How to organize your paperwork

Government grants for small business

Small business and government grants resources home
Small business and government grants resources home

How to organize your paperwork

We must all be efficient and productive in today's business world. Being organized helps you handle tasks quickly so that you have more time and space to do what you truly want to do.

1. One-time mail system.

Have an In Box on your desk for new mail/information. Look at your mail once a day. Review each piece of mail once to decide whether to do it, delegate it or dump it. If it adds value to your business or is required for doing business, do it or delegate it. If not, then dump it. If you keep it, then categorize it using the A, B, C system. Use your time wisely.

2. Categories for performing your work.

Set up desk trays labeled A, B, and C. Items in category A must be handled today. Category B items must be handled this week. Category C items are generally filing that must be kept because they have some value, such as invoices, tax returns, and statements.

3. Prioritize your work within categories A and B.

Sort the categories into 1, 2, and 3. A1 must be done NOW, it is "hot" or "urgent." A2 can be done this AM. A3 can be done by the end of the day. B1 is done on Monday. B2 done by Wednesday. B3 done by the end of the week. Make the decision once, then do the work.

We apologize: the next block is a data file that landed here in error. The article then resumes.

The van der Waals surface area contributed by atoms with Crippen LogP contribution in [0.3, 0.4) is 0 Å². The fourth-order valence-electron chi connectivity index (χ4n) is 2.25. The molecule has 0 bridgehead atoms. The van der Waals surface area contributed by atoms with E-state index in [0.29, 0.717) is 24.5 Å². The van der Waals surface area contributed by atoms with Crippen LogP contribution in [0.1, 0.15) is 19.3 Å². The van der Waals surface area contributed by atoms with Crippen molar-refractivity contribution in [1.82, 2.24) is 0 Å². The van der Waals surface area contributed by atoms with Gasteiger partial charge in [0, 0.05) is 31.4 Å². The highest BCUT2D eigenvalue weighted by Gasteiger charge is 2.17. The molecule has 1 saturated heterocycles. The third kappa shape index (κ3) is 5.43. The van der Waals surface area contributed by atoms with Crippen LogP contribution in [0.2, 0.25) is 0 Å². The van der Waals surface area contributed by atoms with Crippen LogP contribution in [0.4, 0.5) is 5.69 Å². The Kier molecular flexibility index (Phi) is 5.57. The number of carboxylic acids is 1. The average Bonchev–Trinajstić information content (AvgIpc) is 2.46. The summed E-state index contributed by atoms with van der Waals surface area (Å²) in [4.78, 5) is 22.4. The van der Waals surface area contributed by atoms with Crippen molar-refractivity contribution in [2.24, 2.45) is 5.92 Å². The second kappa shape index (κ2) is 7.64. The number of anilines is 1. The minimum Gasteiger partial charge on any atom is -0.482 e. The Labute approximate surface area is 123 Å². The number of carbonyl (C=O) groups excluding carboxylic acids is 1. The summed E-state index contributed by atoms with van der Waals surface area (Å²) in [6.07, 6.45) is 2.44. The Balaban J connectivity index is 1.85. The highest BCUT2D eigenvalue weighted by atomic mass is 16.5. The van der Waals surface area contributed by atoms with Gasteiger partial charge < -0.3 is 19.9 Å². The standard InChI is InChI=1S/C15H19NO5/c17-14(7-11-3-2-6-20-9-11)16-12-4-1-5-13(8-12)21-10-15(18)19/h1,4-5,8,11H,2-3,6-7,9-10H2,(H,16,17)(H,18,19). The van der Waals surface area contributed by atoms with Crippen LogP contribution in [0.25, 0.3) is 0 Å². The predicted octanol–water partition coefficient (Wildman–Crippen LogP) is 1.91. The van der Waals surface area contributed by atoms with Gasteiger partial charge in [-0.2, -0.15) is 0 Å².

4. Filing.

Set a day and time each week for filing. Don't let it stack up. Give yourself space to work.

5. Purge your files on a regular schedule.

For example, purge files every six months. Send these documents to storage. This gives you more space to work.

6. Storing records.

Store documents in boxes. Mark the contents of each box. For instance, clients A-F2002. Mark the destruction date on the box, D = June 02. Base your destruction date on the legal requirements for your industry.

7. Toss out stored documents on a regular schedule.

For example, two times per year, visit the storage area and remove boxes that are beyond the destruction date. Depending on your industry, they may need to be shredded rather than put in the trash.

8. Color code your records.

For example, clients with first names beginning with A-F are in Orange folders; G-K Yellow; L-P Blue; Q-Z Green. This will save you time when you are searching for a file. You can also apply this to AP, AR, Payroll, and Taxes. This can also be done by year. For example, 2002 AP is blue; 2003 AP is purple.

9. Hot files.

Put a red cover on files that you consider "hot." These could be urgent projects, legally or financially sensitive, or important VIP clients. Keep these visually at your fingertips.

10. Use out guides.

If you work with other people and share files, create a check-out system so that files are not lost. Put the file name, taken-by name, and date on a card and place it in an out guide box. When you can't find what you want, check the box to see if your co-worker is using the file. Be sure to remove the card from the box when you return the file.